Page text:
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‘Monstress #4:’ Comic Book Review

My what fools these mortals be.

We all have a little darkness within us.  For some, it’s an overdeveloped sense of Schadenfreude. In others, it’s a willingness to look the other way when bad things go down, and yet others have an insatiable demon living inside them that starves for the flesh of man.  So, okay, this third one is a little more uncommon, but then again Marjorie Liu and Sana Takeda aren’t exactly spinning a tale like any other.  They’ve managed to create an incredibly rich and nuanced world, with the main influence seeming to be anime and manga, but with flavors of all shades of storytelling traditions worked into the mix.  Some of the most interesting are present in the formatting, with time being treated fluidly and quick jumps between scenes keeping you off balance and engaged in every moment.

Liu has opened another fold in the world for this issue, as we begin in a discussion among the “ancients.”  Much like in Eastern tradition, these are gods/demigods who are living aspects of certain ideals or spirits.  In a way it also feels like Neil Gaiman’s American Gods, where aspects come to life through belief.  We have seen what will likely become the beginning of a major war between the normal humans and those of the ancients and the halfbreeds caught in between.  The fact that Liu can meld brutal action with a deep political aspect and still manage to hit the emotional tone that she does is pretty impressive.  There’s still a lot going on here that we’re not privy to, but each issue does a great job of filling in the backstory while moving the narrative forward.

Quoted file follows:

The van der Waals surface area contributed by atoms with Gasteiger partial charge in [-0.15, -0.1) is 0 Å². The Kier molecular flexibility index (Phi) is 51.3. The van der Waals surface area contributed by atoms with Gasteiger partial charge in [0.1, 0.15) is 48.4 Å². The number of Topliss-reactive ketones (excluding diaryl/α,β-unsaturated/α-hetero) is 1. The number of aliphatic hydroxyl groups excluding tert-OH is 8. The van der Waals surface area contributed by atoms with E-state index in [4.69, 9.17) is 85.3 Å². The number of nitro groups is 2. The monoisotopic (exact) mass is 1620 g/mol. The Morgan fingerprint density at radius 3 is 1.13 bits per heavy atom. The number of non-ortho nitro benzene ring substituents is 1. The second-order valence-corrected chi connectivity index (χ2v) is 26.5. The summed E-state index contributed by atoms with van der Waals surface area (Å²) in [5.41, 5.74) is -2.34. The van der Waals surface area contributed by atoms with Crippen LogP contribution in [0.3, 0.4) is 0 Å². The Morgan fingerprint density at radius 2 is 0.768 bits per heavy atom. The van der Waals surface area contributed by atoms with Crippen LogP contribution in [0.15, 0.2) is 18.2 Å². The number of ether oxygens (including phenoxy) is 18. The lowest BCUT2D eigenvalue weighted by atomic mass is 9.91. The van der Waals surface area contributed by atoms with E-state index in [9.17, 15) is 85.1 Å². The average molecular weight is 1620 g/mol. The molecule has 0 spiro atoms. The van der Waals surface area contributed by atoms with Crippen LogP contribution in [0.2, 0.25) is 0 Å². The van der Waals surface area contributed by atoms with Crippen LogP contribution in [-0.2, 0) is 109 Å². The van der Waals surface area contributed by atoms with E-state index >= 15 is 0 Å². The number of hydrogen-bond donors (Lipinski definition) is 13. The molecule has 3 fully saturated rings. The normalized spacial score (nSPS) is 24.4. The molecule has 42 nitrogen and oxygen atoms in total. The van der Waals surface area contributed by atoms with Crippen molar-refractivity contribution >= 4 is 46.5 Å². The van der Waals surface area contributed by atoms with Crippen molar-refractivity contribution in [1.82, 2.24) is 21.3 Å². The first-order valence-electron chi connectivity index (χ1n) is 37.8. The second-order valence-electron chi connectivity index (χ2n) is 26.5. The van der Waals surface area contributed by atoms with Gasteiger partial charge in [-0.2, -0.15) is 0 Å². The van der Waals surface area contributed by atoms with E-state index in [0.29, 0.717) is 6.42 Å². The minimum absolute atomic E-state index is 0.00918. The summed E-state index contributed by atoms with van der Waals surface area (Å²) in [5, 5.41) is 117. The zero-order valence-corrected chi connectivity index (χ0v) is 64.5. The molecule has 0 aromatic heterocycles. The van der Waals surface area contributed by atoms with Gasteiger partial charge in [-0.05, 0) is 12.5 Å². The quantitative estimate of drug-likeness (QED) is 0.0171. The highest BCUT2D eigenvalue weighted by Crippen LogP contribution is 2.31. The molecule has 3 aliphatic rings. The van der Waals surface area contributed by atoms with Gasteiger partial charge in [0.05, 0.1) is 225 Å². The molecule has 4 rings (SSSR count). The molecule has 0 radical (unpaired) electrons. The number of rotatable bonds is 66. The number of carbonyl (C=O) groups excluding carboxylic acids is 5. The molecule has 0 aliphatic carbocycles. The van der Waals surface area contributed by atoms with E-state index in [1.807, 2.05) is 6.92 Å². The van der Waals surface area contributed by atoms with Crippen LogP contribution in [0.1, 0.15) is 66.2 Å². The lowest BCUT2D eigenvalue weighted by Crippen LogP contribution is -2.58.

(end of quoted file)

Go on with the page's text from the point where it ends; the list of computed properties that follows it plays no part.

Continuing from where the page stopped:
Ms. Takeda’s work is incredible.  Looking like the best anime frozen on the page, there’s a depth to her style, making every blade of grass come alive.  The characters are incredibly expressive, and you can know what’s happening just looking at the page before you even read the text.  The layouts are well done, with the focus never straying from the storytelling aspect.  The more I see, the more I’m reminded of Inuyasha. The visual tone and gravitas are very similar, but Takeda’s approach is much more concentrated and effective than that show ever needed to be, as her work could potentially carry the story without text at all.  She is a world-class artist and makes Liu’s story leap off the page.

Fans of the darker side of anime (No Vash the stampede thieving donuts in this book, folks.) will fall in love with this complex and wondrous world that these women have brought to the table.  Filled with rich, imaginative characters and a focus on a story that has little pity for those in it or reading it, this is a brutally honest and dangerous place that won’t hold your hand.

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